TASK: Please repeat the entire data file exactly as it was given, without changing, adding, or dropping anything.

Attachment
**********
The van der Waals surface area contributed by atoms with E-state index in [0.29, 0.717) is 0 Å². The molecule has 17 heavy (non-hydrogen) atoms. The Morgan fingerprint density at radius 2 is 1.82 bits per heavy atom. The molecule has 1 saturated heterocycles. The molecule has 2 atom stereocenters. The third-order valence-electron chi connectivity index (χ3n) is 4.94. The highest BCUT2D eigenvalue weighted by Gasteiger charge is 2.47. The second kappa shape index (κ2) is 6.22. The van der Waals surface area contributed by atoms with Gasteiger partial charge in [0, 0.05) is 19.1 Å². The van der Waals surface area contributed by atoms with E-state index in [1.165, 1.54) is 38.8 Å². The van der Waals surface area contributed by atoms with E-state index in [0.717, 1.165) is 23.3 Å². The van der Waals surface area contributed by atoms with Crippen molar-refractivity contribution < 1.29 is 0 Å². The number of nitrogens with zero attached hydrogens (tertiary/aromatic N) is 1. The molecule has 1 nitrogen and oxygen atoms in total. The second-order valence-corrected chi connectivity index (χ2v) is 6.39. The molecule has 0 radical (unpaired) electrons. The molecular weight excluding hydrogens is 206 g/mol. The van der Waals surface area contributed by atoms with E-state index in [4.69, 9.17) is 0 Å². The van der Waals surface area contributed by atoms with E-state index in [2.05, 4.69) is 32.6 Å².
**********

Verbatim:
The van der Waals surface area contributed by atoms with E-state index in [0.29, 0.717) is 0 Å². The molecule has 17 heavy (non-hydrogen) atoms. The Morgan fingerprint density at radius 2 is 1.82 bits per heavy atom. The molecule has 1 saturated heterocycles. The molecule has 2 atom stereocenters. The third-order valence-electron chi connectivity index (χ3n) is 4.94. The highest BCUT2D eigenvalue weighted by Gasteiger charge is 2.47. The second kappa shape index (κ2) is 6.22. The van der Waals surface area contributed by atoms with Gasteiger partial charge in [0, 0.05) is 19.1 Å². The van der Waals surface area contributed by atoms with E-state index in [1.165, 1.54) is 38.8 Å². The van der Waals surface area contributed by atoms with E-state index in [0.717, 1.165) is 23.3 Å². The van der Waals surface area contributed by atoms with Crippen molar-refractivity contribution < 1.29 is 0 Å². The number of nitrogens with zero attached hydrogens (tertiary/aromatic N) is 1. The molecule has 1 nitrogen and oxygen atoms in total. The second-order valence-corrected chi connectivity index (χ2v) is 6.39. The molecule has 0 radical (unpaired) electrons. The molecular weight excluding hydrogens is 206 g/mol. The van der Waals surface area contributed by atoms with E-state index in [4.69, 9.17) is 0 Å². The van der Waals surface area contributed by atoms with E-state index in [2.05, 4.69) is 32.6 Å².